We grow over 100 varieties of apples in our Sebastopol Estate orchard on the Gold Ridge Loam. These are a few of the apples highlighted in our Harvest and California Farms Series.
Season: Late October/mid November
Origin: This variety was found in Benton County, Arkansas in the mid 1800's and is believed to have come from a Winesap seedling.
Tasting Experience: With deep red, almost black skin the Arkansas Black is one of the darkest skinned of all varieties. The taste is sweet, tart and wine-like. The flesh is yellow, hard and crunchy. The apple stores very well and gets sweeter with time. This variety is very good for baking (although does not hold shape) as well as cider making. Be sure to check in with us to see when the Arkansas Black are here; they are a crowd favorite and go fast!
Season: Late October/early November
Origin: Discovered in Tennessee around 1830 as a seedling and some sources say it was introduced into Arkansas in 1868.
Tasting Experience: This variety became a popular dessert apple in the 19th and early 20th centuries and is rumored to have been President Andrew Jackson's favorite apple. It has a very firm and crisp flesh that is both sweet and tart, yet has a tannic finish. The flavor is robust and has spice undertones. Cider makers love them! The variety keeps well and is great for eating and baking.
Growing Notes: It tends to bear every other year and it is susceptible to worms, since it is a very late apple, one of the last to be harvested in Sonoma County.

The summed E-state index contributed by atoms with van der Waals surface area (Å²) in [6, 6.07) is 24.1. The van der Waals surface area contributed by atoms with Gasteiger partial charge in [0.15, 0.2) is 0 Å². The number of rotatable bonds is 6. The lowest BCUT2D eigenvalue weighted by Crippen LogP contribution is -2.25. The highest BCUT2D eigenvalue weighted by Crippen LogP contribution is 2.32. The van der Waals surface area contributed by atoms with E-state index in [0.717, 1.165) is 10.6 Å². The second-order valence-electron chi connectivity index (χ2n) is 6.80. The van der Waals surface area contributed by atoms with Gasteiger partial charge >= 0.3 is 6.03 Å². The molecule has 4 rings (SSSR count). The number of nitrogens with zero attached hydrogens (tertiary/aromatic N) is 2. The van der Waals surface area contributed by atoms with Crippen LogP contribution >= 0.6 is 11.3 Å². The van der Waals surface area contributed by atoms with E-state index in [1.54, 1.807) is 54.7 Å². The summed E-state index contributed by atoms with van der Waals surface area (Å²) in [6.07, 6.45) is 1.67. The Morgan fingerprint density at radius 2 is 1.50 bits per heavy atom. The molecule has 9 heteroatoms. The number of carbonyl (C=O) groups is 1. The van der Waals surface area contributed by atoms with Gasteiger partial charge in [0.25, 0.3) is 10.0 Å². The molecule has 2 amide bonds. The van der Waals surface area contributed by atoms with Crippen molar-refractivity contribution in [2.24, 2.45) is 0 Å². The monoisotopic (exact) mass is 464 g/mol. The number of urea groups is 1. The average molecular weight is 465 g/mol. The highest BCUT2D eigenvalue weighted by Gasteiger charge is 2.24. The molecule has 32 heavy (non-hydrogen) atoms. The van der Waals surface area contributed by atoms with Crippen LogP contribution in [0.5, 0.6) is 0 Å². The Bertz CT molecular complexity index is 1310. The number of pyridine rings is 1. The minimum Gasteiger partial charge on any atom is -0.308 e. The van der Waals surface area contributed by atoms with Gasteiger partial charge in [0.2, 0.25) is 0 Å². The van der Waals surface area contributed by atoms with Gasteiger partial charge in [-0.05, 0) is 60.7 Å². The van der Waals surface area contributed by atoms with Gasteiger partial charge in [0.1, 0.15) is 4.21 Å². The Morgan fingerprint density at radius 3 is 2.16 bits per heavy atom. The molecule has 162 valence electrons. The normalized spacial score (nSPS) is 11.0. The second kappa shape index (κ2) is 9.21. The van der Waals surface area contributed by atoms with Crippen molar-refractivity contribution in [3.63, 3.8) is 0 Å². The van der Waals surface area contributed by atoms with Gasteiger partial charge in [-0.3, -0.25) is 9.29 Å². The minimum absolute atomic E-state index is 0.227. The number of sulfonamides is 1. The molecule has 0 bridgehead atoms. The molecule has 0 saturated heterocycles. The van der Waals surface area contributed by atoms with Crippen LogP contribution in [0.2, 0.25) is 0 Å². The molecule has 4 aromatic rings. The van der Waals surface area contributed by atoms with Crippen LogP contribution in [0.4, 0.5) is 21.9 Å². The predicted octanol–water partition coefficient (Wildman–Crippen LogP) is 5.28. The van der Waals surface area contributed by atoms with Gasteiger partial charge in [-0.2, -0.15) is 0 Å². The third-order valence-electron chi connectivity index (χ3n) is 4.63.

Season: Early August
Origin: Discovered in 1669 in South Denmark, although it may have come from Italy first. First brought to the US in the early 19th century, probably by Russian fur traders into Fort Ross, California. The Gravenstein was declared "National Apple" of Denmark in 2005. The apple industry soared around Sebastopol, given the suitability of the Gravenstein for processing. During WWII, american troops were even supplied with dried and canned apples from Sebastopol. Today, the number of acres in Sebastopol that are planted with apples particularly Gravensteins, has decreased dramatically. The Slow Food USA movement is trying to help the variety keep its place in Russian River Valley's local agriculture.
Tasting Experience: A ripe Gravenstein is orange with dark stripes. The fruit is tart, very flavorful, and perfect for cooking: sauce, pies, cider, etc... We have three strains/sports of Gravenstein: standard Gravenstein, Red Gravenstein and Rosebrook.
Season: Late September/mid October
Origin: New York, 1759. The Newtown Pippin is one of the oldest American varieties and was probably raised as a seedling in Long Island by settlers. The Pippin was made famous by well-known figures of its time, such as George Washington and Thomas Jefferson. By the 19th century it was a big commercial export to England.
Tasting Experience: The flavor is very unique: aromatic, with a firm, dense, and crisp texture. It is a versatile apple that is excellent for baking and eating. It is green during early harvest and eventually turns a crimson-gold color in later harvest. The variety has rough-looking skin and tends to russet in our climate.
Growing Note: A variety originally planted in Fort Ross gave the scion wood for our Fort Ross Pippins. It does great in Sebastopol climate! We have the two strains, but it is difficult to tell the them apart.
Rhode Island Greening
Season: Late September
Origin: Very old American heritage variety, known since the 17th century. It has been grown commercially on a large scale in the North-East USA.
Tasting Experience: Beautiful green, with a golden blush and some russet marbling, this variety ripens in the 3rd to 4th week in September. It is a firm apple and not only retains its shape very well in cooking but also gains an incredible flavor. The Rhode Island Greening is also good for apple pie and drying.